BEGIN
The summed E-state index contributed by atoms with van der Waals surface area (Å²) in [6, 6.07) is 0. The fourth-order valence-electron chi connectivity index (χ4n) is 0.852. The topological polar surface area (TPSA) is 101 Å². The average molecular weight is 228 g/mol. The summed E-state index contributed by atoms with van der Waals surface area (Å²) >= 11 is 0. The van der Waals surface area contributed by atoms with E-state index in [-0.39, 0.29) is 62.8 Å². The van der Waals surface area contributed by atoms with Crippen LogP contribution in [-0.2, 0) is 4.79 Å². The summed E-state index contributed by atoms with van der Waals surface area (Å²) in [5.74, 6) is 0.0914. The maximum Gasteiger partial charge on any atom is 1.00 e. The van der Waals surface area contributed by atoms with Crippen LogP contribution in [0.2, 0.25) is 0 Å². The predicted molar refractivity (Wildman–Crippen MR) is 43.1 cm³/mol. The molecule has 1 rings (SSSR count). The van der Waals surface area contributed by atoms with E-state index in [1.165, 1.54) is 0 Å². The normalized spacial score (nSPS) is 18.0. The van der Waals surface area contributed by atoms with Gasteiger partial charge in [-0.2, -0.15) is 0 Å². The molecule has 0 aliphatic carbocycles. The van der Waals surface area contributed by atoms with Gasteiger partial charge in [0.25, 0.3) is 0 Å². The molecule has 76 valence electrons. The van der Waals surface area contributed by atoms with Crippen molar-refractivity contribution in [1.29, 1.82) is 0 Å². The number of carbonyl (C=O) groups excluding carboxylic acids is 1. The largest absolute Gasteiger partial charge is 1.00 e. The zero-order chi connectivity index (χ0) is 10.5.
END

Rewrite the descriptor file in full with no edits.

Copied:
The summed E-state index contributed by atoms with van der Waals surface area (Å²) in [6, 6.07) is 0. The fourth-order valence-electron chi connectivity index (χ4n) is 0.852. The topological polar surface area (TPSA) is 101 Å². The average molecular weight is 228 g/mol. The summed E-state index contributed by atoms with van der Waals surface area (Å²) >= 11 is 0. The van der Waals surface area contributed by atoms with E-state index in [-0.39, 0.29) is 62.8 Å². The van der Waals surface area contributed by atoms with Crippen LogP contribution in [-0.2, 0) is 4.79 Å². The summed E-state index contributed by atoms with van der Waals surface area (Å²) in [5.74, 6) is 0.0914. The maximum Gasteiger partial charge on any atom is 1.00 e. The van der Waals surface area contributed by atoms with Crippen LogP contribution in [0.2, 0.25) is 0 Å². The predicted molar refractivity (Wildman–Crippen MR) is 43.1 cm³/mol. The molecule has 1 rings (SSSR count). The van der Waals surface area contributed by atoms with E-state index in [1.165, 1.54) is 0 Å². The normalized spacial score (nSPS) is 18.0. The van der Waals surface area contributed by atoms with Gasteiger partial charge in [-0.2, -0.15) is 0 Å². The molecule has 0 aliphatic carbocycles. The van der Waals surface area contributed by atoms with Gasteiger partial charge in [0.25, 0.3) is 0 Å². The molecule has 76 valence electrons. The van der Waals surface area contributed by atoms with Crippen molar-refractivity contribution in [1.29, 1.82) is 0 Å². The number of carbonyl (C=O) groups excluding carboxylic acids is 1. The largest absolute Gasteiger partial charge is 1.00 e. The zero-order chi connectivity index (χ0) is 10.5.